Falling for Port Aransas
Are you sad to see summer go? While many travelers pack up the bathing suits and beach balls with the start of autumn, in Port Aransas, Texas, the fun is just beginning.
Known as a year-around destination for summer vacationers, spring breakers and winter Texans, this village of under 5,000 residents on Mustang Island is also a favorite getaway for fall travelers. Deemed the best time of year to visit by many “Port A” regulars and residents, autumn brings plenty of beach sunshine enjoyed with cooler temperatures and lower prices.
Although you can reach Port Aransas via a drive along Mustang Island from Corpus Christi, the most popular way to arrive is with a short (and free) ferry ride from Aransas Pass. Hop out of your car on these open-air ferries operated by the Texas Department of Transportation for a chance to sight some of the numerous dolphins that frequent the channel.
From the ferry landing, it’s just a short drive to the miles and miles of beach that line Port Aransas and stretch beyond the village to outlying condominium and resort complexes, to Mustang Island State Park, and finally to nearby Padre Island. In Port Aransas, you can drive on the sand between the dunes and the post markers; for a $12 annual parking pass, you can park along the beach as well. And be prepared to share the road with plenty of golf carts; they’re legal to drive in the city except on Highway 361 beyond Avenue G and are for rent just about everywhere.
Those miles of sand are the chief attraction in Port Aransas, luring everyone from sandcastle builders to surfers, anglers to kite flyers. Port Aransas is also a big destination with dog lovers; four-legged beachgoers are welcome on leash. You can even camp for free on the beach for three nights.
Walking or driving along the beach, you’ll spot the Horace Caldwell Pier that stretches for 1230 feet into the Gulf. Since the 1950s, this pier has been the home base for many Port A fish stories (the record is a 13-foot, 7-inch tiger shark). Anglers try their luck for everything from pompano to black drum – while others pay the $2 pier fee just to enjoy a stroll.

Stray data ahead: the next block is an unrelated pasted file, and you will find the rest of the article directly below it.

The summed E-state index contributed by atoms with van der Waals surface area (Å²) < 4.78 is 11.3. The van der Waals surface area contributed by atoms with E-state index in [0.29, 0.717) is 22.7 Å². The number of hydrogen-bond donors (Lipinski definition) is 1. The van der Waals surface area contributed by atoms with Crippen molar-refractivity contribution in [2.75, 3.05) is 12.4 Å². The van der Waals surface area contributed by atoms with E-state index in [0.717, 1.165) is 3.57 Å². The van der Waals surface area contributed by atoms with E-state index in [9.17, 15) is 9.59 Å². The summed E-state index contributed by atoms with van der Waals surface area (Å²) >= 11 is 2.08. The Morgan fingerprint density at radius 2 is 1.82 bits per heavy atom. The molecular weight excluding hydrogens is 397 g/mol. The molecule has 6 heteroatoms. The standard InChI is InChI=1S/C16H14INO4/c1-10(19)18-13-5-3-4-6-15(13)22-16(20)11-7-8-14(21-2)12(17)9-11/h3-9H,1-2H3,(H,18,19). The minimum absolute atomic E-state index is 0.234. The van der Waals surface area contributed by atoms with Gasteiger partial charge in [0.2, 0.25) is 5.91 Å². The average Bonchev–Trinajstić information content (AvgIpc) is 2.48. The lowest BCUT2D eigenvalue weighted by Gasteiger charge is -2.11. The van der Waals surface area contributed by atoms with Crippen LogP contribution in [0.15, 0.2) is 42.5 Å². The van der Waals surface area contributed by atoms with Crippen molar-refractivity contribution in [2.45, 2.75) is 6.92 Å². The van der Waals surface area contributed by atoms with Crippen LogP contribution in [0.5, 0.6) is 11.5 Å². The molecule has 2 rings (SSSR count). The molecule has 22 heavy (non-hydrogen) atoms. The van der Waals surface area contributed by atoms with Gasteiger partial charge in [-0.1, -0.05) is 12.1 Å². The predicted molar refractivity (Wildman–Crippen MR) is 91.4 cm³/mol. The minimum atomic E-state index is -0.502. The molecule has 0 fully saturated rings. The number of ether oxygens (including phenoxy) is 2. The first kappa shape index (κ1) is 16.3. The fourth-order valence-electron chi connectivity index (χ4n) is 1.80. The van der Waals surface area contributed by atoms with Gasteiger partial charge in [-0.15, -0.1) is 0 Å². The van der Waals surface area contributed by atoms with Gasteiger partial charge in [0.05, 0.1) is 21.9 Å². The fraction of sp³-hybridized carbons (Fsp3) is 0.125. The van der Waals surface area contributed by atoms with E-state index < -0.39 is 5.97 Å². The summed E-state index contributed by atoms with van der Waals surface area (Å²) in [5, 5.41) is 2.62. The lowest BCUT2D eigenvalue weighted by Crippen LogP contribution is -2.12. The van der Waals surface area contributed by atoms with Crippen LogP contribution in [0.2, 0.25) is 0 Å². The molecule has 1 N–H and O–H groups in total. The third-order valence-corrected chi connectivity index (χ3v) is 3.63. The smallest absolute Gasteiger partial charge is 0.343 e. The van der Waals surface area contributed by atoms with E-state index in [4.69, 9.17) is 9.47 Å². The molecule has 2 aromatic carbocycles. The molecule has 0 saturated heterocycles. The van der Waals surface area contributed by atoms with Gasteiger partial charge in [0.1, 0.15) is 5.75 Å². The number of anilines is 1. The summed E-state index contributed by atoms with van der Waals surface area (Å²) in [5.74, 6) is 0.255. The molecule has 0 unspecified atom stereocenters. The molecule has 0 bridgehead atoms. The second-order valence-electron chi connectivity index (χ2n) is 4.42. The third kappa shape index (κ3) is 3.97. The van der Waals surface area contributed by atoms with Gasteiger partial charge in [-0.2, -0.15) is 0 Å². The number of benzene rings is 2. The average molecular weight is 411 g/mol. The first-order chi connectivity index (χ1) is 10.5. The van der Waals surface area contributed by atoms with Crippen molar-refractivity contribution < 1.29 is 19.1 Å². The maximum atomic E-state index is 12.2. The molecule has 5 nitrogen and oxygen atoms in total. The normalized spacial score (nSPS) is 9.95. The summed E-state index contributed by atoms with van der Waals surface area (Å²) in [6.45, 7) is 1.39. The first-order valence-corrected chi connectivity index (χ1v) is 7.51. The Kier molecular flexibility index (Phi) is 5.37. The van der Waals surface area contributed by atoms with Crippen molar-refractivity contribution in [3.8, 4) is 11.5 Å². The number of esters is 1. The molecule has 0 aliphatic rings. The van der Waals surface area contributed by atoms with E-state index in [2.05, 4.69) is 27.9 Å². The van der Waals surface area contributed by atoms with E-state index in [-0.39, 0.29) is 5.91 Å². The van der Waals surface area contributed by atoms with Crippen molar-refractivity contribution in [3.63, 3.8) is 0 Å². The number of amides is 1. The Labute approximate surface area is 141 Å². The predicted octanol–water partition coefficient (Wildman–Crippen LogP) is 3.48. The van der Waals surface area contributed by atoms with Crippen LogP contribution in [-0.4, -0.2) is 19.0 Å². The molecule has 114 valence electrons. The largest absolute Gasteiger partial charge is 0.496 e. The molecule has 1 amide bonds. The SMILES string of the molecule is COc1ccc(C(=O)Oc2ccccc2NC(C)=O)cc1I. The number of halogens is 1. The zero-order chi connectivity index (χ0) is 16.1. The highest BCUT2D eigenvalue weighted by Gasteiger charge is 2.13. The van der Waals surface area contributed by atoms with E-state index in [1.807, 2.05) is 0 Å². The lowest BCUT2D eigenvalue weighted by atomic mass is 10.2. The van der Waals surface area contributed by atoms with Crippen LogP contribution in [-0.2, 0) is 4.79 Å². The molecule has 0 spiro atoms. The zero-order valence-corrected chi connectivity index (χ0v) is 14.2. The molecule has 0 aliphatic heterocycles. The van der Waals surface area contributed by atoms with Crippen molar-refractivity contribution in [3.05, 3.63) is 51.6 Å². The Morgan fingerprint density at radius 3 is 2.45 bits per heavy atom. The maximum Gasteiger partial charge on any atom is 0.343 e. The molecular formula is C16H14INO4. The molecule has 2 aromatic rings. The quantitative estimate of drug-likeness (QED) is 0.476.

But it was the tarpon that first focused the eyes of the world on Port Aransas back in the 1930s, when Franklin D. Roosevelt arrived here on a presidential yacht to fish with a local guide. Today a tarpon scale signed by FDR hangs in the Tarpon Inn, a historic hotel that is home to Roosevelt’s at the Tarpon Inn, one of the town’s most elegant eateries.
Serious anglers also take advantage of deep-sea excursions that depart from near the ferry landing. Dolphin watching tours, sunset cruises, and even a cruise aboard the 70-foot Red Dragon Pirate Ship also depart from this area. For dolphin watching from onshore, head to nearby Roberts Point Park for a chance to see the dolphins that frequently “escort” the ships as they maneuver the channel.
Dolphins aren’t the only wildlife to claim your attention. Port Aransas is also a birding hotspot and home to the Leonabelle Turnbull Birding Center. Landscaped with plants to attract migrating hummingbirds that come through every fall and spring, the center’s wide boardwalk features a telescope to spot pelicans, egrets and spoonbills – or even resident alligators.
Whether you’re looking for one more fun in the sun getaway before winter, a fishing excursion for the whole family, or some world-class birding, don’t put away the beach gear just yet. Port Aransas is saving the best time of year just for you.
For More Information: Port Aransas Chamber of Commerce and Tourist Board; (800) 45-COAST; portaransas.org.